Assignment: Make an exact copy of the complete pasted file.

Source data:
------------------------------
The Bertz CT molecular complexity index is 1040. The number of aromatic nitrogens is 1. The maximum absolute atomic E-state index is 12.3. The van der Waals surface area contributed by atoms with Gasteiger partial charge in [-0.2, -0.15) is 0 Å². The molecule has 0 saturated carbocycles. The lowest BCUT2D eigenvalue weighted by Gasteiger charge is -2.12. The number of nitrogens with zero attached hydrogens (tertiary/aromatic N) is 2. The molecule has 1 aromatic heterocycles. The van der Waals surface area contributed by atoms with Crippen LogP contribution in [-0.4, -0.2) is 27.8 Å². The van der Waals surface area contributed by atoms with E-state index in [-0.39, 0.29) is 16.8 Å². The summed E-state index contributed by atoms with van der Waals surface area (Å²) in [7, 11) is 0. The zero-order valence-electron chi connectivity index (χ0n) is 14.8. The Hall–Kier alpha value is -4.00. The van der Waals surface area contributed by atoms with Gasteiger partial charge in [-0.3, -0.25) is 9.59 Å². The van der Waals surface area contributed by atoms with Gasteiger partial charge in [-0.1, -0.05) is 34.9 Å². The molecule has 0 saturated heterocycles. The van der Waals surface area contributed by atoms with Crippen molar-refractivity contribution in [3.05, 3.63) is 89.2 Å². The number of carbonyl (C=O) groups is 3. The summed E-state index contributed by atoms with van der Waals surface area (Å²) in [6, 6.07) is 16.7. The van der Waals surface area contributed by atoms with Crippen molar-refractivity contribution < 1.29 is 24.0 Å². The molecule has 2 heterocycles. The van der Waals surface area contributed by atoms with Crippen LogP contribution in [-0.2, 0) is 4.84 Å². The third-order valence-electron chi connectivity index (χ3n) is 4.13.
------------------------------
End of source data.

The Bertz CT molecular complexity index is 1040. The number of aromatic nitrogens is 1. The maximum absolute atomic E-state index is 12.3. The van der Waals surface area contributed by atoms with Gasteiger partial charge in [-0.2, -0.15) is 0 Å². The molecule has 0 saturated carbocycles. The lowest BCUT2D eigenvalue weighted by Gasteiger charge is -2.12. The number of nitrogens with zero attached hydrogens (tertiary/aromatic N) is 2. The molecule has 1 aromatic heterocycles. The van der Waals surface area contributed by atoms with Crippen LogP contribution in [-0.4, -0.2) is 27.8 Å². The van der Waals surface area contributed by atoms with E-state index in [-0.39, 0.29) is 16.8 Å². The summed E-state index contributed by atoms with van der Waals surface area (Å²) in [7, 11) is 0. The zero-order valence-electron chi connectivity index (χ0n) is 14.8. The Hall–Kier alpha value is -4.00. The van der Waals surface area contributed by atoms with Gasteiger partial charge in [-0.3, -0.25) is 9.59 Å². The van der Waals surface area contributed by atoms with Gasteiger partial charge in [-0.1, -0.05) is 34.9 Å². The molecule has 0 saturated heterocycles. The van der Waals surface area contributed by atoms with Crippen molar-refractivity contribution in [3.05, 3.63) is 89.2 Å². The number of carbonyl (C=O) groups is 3. The summed E-state index contributed by atoms with van der Waals surface area (Å²) in [6, 6.07) is 16.7. The van der Waals surface area contributed by atoms with Crippen molar-refractivity contribution < 1.29 is 24.0 Å². The molecule has 2 heterocycles. The van der Waals surface area contributed by atoms with Crippen LogP contribution in [-0.2, 0) is 4.84 Å². The third-order valence-electron chi connectivity index (χ3n) is 4.13.